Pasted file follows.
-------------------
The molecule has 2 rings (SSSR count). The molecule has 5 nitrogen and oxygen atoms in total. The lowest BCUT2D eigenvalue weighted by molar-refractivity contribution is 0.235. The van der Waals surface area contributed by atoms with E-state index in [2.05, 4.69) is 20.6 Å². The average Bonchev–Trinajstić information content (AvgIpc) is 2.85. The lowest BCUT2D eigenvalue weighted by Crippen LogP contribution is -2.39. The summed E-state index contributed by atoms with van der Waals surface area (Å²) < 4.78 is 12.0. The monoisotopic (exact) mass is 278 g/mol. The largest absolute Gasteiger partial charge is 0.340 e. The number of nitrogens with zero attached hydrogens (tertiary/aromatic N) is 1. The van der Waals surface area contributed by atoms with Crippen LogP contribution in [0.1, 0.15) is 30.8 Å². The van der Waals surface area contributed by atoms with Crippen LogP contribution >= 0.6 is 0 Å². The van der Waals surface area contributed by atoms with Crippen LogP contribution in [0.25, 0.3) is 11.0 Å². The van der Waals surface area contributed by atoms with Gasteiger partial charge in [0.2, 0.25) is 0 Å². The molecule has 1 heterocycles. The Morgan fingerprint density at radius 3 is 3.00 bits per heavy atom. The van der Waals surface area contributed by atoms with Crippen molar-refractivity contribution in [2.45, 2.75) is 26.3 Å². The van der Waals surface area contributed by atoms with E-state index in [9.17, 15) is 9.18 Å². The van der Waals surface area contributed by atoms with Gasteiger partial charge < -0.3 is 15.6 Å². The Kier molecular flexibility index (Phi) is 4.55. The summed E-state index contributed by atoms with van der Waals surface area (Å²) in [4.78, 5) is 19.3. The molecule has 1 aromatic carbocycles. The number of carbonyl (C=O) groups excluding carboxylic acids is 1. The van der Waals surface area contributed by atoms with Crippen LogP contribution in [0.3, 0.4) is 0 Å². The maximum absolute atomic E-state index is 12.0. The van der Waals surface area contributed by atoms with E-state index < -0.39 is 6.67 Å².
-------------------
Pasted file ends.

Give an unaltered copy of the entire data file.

The molecule has 2 rings (SSSR count). The molecule has 5 nitrogen and oxygen atoms in total. The lowest BCUT2D eigenvalue weighted by molar-refractivity contribution is 0.235. The van der Waals surface area contributed by atoms with E-state index in [2.05, 4.69) is 20.6 Å². The average Bonchev–Trinajstić information content (AvgIpc) is 2.85. The lowest BCUT2D eigenvalue weighted by Crippen LogP contribution is -2.39. The summed E-state index contributed by atoms with van der Waals surface area (Å²) < 4.78 is 12.0. The monoisotopic (exact) mass is 278 g/mol. The largest absolute Gasteiger partial charge is 0.340 e. The number of nitrogens with zero attached hydrogens (tertiary/aromatic N) is 1. The van der Waals surface area contributed by atoms with Crippen LogP contribution in [0.1, 0.15) is 30.8 Å². The van der Waals surface area contributed by atoms with Crippen LogP contribution >= 0.6 is 0 Å². The van der Waals surface area contributed by atoms with Crippen LogP contribution in [0.25, 0.3) is 11.0 Å². The van der Waals surface area contributed by atoms with Gasteiger partial charge in [0.2, 0.25) is 0 Å². The molecule has 1 heterocycles. The Morgan fingerprint density at radius 3 is 3.00 bits per heavy atom. The van der Waals surface area contributed by atoms with Crippen molar-refractivity contribution in [2.45, 2.75) is 26.3 Å². The van der Waals surface area contributed by atoms with E-state index in [9.17, 15) is 9.18 Å². The van der Waals surface area contributed by atoms with Gasteiger partial charge < -0.3 is 15.6 Å². The Kier molecular flexibility index (Phi) is 4.55. The summed E-state index contributed by atoms with van der Waals surface area (Å²) in [4.78, 5) is 19.3. The molecule has 1 aromatic carbocycles. The number of carbonyl (C=O) groups excluding carboxylic acids is 1. The van der Waals surface area contributed by atoms with Crippen LogP contribution in [0.3, 0.4) is 0 Å². The maximum absolute atomic E-state index is 12.0. The van der Waals surface area contributed by atoms with E-state index < -0.39 is 6.67 Å².